Inbound tour operators, hoteliers and other tourism folk enthusiastically kicked 2020 in to touch in Auckland early December when they gathered at the ‘Good Ridance 2020 Pot Luck BBQ’. The barbeque capped off a week that had seen many in the tourism industry meet in Auckland for TEC NZ’s Christmas symposium and the BE Reconnected event organised Business Events Industry Aotearoa (formerly CINZ). Held at the idyllic Vineyard Cottages in Kumeu, the barbeque was organised by Vineyard Cottages owner Elle Armon-Jones and Debbie Summers from ID New Zealand.
Optimism is growing around the resumption of New Zealand based cruising, with PONANT releasing details of three cruises early next year.
The company says it is ‘working with authorities for a potential restart and looks forward to a positive result.’ PONANT adds that the objective is to ‘provide locals with a fabulous luxury expedition programme at the same time as giving economic benefits to
The 2020-21 New Zealand cruise season continues to look grim, with about 40% of port calls in the country cancelled so far, according to NZ Cruise Association figures.
At the same time the number of expected cruise guests in the country over summer has already reduced by nearly 150,000 from the expected 384,000 plus.
Supply chain survival is one of the ‘New Zealand specific challenges’ highlighted by Debbie Summers in her NZ Cruise Association chairman’s report 2020.
‘Our members include retailers, wholesalers, tour operators, port agents, ground handlers, and hospitality – all part of a supply chain that is critical to the sector.
‘In a nutshell it is crucial we all do our best to hold tight, to survive, to ignore the naysayers, to harness our passion and the facts and go out there and fight for the return of our cruise industry,’ Summers told TRAVELinc Memo after the AGM.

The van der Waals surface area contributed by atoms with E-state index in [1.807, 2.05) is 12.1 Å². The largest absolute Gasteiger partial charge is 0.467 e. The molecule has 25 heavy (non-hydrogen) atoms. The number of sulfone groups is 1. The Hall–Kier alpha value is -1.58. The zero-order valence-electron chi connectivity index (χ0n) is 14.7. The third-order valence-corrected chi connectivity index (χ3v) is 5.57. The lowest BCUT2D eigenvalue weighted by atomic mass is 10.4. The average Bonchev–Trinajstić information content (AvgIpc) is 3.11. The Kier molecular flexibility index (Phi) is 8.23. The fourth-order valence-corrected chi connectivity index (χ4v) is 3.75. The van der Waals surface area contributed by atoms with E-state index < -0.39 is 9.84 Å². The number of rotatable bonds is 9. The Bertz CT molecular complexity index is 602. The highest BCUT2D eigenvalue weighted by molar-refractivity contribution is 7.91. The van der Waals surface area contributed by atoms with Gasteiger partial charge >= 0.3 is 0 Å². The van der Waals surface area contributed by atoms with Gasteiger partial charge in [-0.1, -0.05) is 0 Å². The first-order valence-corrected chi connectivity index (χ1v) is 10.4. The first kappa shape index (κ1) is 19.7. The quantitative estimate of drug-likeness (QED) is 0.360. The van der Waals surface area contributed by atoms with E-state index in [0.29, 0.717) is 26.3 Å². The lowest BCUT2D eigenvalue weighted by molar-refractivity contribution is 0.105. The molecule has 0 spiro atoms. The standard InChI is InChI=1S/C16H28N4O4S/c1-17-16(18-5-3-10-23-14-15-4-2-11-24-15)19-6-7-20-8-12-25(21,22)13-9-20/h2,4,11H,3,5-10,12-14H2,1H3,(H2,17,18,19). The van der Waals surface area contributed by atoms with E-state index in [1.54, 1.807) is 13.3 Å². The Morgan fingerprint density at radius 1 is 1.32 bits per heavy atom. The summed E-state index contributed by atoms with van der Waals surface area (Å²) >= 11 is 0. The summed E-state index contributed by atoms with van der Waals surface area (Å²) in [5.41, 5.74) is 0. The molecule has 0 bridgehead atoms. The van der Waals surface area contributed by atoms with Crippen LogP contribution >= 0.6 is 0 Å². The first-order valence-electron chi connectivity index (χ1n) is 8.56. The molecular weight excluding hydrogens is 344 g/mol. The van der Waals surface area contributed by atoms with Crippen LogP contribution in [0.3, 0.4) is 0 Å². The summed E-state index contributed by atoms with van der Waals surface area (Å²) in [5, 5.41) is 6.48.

In her report, Summers summarised the dire current situation for cruising and outlined a number of challenges to overcome. But she also touched on opportunities – including that cruise lines are looking keenly at our region for a safe and measured restart within our domestic arena. ‘We are talking about kiwi cruises for kiwis just as Air NZ has once again opened the skies for New Zealander’s to see their own country.
‘We can stimulate travel, starting with some really immersive itineraries.’
Summers points out that supply chain survival is largely reliant on borders. ‘We need safe corridors with countries with zero comunication (this is our Government’s indication on who we can do business with in the future) opening as soon as we are able.’
She says New Zealand is fortunate to have a close safe source market (‘heading that way at least’) in Australia. ‘One in 17 Australians like to cruise. They made up over 50% of our cruise market pre Covid 19.’
New Zealand Cruise Association (NZCA) says it is working closely with with Maritime New Zealand to re-start the New Zealand cruise market with domestic cruising.
A stepped approach to restarting cruising could begin with cruises to nowhere and then extend out to domestic and regional cruising, the wider industry and affiliates heard at a webinar this week.
Hosted by New Zealand Cruise Association (NZCA), the webinar featured Joel Katz, managing director of the Cruise Lines Industry Association Australasia, and was moderated by NZCA chairperson Debbie Summers. It attracted port operators, hoteliers, ground operators, regional tourism representatives, South Pacific tourism operators and more.